Shariati also went on to become one of SWIFt’s six Steering Committee members, now helping guide the program that gave her invaluable opportunities for growth, both as a mid-level employee seeking to advance, and as a leader looking to expand her global network.
While she attributes much of her success to leaders who recognized her potential and helped her grow, as well as Sodexo’s inclusive culture and commitment to advancing women, Shariati also acknowledges the importance of her own contributions:
"There are always people who work hard, but that's not enough. Only when your personal drive and goal-consciousness is combined with someone giving you a place to fail, does that combination create enormous strength."
As she advises women making their way in the corporate world:
"Find what makes you passionate, set goals, and tell others. It is about building your personal brand. Think about what you want others to associate you with. Find and use sponsors in your network. Remember to have fun, and live in the moment."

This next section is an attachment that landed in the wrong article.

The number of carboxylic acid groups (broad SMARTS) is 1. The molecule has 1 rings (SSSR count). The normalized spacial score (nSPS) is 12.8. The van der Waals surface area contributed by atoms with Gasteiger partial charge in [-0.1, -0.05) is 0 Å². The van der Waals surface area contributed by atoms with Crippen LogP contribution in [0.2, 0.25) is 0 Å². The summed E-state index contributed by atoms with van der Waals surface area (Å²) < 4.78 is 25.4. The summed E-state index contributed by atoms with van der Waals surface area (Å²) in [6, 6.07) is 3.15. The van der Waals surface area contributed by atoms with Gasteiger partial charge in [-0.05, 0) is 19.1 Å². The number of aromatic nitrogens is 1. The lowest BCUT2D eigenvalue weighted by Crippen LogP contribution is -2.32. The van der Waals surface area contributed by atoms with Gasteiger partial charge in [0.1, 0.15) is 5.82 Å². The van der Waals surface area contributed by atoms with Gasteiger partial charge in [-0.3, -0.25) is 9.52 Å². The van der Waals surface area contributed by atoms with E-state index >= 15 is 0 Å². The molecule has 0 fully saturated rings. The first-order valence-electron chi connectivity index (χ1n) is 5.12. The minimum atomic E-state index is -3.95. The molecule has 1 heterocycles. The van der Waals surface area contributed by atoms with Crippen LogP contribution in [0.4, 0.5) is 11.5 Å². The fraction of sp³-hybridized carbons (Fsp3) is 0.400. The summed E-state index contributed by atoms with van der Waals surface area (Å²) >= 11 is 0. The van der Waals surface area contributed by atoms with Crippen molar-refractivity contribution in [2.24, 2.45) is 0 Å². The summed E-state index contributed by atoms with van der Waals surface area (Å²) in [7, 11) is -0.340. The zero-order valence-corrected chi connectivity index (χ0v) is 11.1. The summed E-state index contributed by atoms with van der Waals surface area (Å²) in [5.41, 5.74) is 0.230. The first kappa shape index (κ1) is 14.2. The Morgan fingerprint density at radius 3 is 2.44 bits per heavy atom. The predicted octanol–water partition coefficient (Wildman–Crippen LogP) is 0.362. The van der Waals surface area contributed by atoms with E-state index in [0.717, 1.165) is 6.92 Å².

Sodexo has made considerable strides when it comes gender diversity. Globally, the company has a woman Board Chair, 50% representation of women on its board, 38% women on its executive team, and women in 30% of its senior leadership roles. In North America, Sodexo boasts a woman CEO, 40% women, and 20% women of color on its executive team. The company is continually recognized for these efforts; for example, Sodexo has ranked in the top 10 on DiversityInc’s “Top 50 Companies for Diversity” for nine consecutive years.
With this continued commitment to advancing women, Sodexo has made it clear that it will only increase its investment in future women leaders because, put simply, it’s good for business and it’s the right thing to do. With leaders like Shariati on board, there is little doubt Sodexo will meet and beat its 40% goal, and in so doing, will continue to show the corporate world that “when women do better, we all do better.”